If you don’t want to play online, you have the option of playing local 1 vs. 1 in the Battle Dojo, or the single player mode. Local 1 vs. 1 feels quite boring in comparison to playing online. One player uses the Game Pad as both screen and controller, and the other a TV and secondary controller. The objective of this mode is to burst more balloons than your opponent. In fact, when I got together with a big group to play the game we ended up going online and taking turns playing while the others watched. With each battle being quite short, it ended up being more entertaining than playing locally.

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While the multiplayer is by far the most fun part of Splatoon, the single player campaign is pretty decent, if not a bit short. It gives the Inklings and their city Inkopolis a bit of story as you fight the evil Octarians to rescue the city’s power source. There are a lot of fun and creative mechanics in the single player mode that take advantage of your Inkling’s human and squid forms, such as ink-propelled rafts or sponges that get larger the more ink you fill them with (and shrink if they’re hit by enemy ink). The boss battles in particular are quite creative.

amiibo support is included in Splatoon, with three special amiibo produced for the game: Inkling Girl, Inkling Boy and Squid. These are the only amiibo that the game currently supports, but each adds several new challenges similar to the single-player levels to the game, with rewards of coins and new gear for completing them.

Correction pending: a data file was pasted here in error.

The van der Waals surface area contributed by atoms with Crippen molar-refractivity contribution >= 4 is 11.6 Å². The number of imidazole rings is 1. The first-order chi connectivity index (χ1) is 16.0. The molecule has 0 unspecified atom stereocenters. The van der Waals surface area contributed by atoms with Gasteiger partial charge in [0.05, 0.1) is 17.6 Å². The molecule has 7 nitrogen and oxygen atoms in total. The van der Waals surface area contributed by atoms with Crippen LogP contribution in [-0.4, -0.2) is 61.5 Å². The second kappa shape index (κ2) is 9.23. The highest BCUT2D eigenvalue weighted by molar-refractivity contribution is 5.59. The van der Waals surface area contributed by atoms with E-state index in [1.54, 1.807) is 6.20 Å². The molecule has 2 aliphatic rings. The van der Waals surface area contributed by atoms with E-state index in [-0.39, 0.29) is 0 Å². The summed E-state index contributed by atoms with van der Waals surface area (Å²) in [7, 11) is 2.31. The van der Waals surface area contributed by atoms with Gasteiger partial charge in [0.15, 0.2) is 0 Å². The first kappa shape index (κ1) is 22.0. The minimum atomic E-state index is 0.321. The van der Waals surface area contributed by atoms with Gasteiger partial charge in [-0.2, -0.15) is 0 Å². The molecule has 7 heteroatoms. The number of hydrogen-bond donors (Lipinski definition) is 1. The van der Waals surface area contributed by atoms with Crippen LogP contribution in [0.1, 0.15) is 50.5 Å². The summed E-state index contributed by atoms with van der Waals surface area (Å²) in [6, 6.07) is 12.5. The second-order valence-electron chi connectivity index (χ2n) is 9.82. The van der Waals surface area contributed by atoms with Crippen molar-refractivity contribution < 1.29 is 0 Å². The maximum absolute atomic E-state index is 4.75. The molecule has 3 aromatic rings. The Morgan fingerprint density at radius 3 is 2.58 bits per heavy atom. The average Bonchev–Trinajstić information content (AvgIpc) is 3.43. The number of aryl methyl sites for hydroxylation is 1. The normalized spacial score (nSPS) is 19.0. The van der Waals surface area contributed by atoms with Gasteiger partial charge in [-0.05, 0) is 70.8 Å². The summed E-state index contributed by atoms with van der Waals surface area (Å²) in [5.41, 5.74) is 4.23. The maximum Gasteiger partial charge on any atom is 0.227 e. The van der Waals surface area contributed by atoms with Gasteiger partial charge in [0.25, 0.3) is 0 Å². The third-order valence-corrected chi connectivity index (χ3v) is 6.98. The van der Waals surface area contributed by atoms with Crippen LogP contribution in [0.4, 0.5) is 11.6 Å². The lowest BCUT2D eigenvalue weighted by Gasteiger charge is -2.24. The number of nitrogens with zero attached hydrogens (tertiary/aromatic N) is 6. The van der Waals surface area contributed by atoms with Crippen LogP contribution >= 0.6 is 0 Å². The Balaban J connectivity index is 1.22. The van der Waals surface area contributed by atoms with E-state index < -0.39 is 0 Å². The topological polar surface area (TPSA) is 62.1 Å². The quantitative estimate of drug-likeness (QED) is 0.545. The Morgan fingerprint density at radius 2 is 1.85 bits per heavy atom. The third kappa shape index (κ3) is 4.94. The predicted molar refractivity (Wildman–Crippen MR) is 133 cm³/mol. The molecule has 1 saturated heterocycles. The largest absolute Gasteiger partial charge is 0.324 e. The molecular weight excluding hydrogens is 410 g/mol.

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Overall, Splatoon is a ridiculously fun game and a welcome addition to the Nintendo stable. Don’t let the cartoony graphics or lack of violent kills make you pass off Splatoon as a game that’s only for children. With more modes planned to be added and plenty of people now playing online, it’s a must for any Wii U owner.

Splatoon is available now for the Nintendo Wii U.

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About Author

Shona is an aspiring fantasy author who geeks out over books, video games and TV shows. She loves bringing kickass characters to life through cosplay and is Australia's Lara Croft cosplay ambassador. A huge fan of Nintendo, she's been running a Legend of Zelda fan site since 2001. She indulges her interest in technology through her job as a telecommunications engineer.

1 Comment

  1. Fred Flinstone on

    If they disconnect at the right time, it’ll cause the group to experience communication errors, called “unstable connection” and itself disconnect everyone.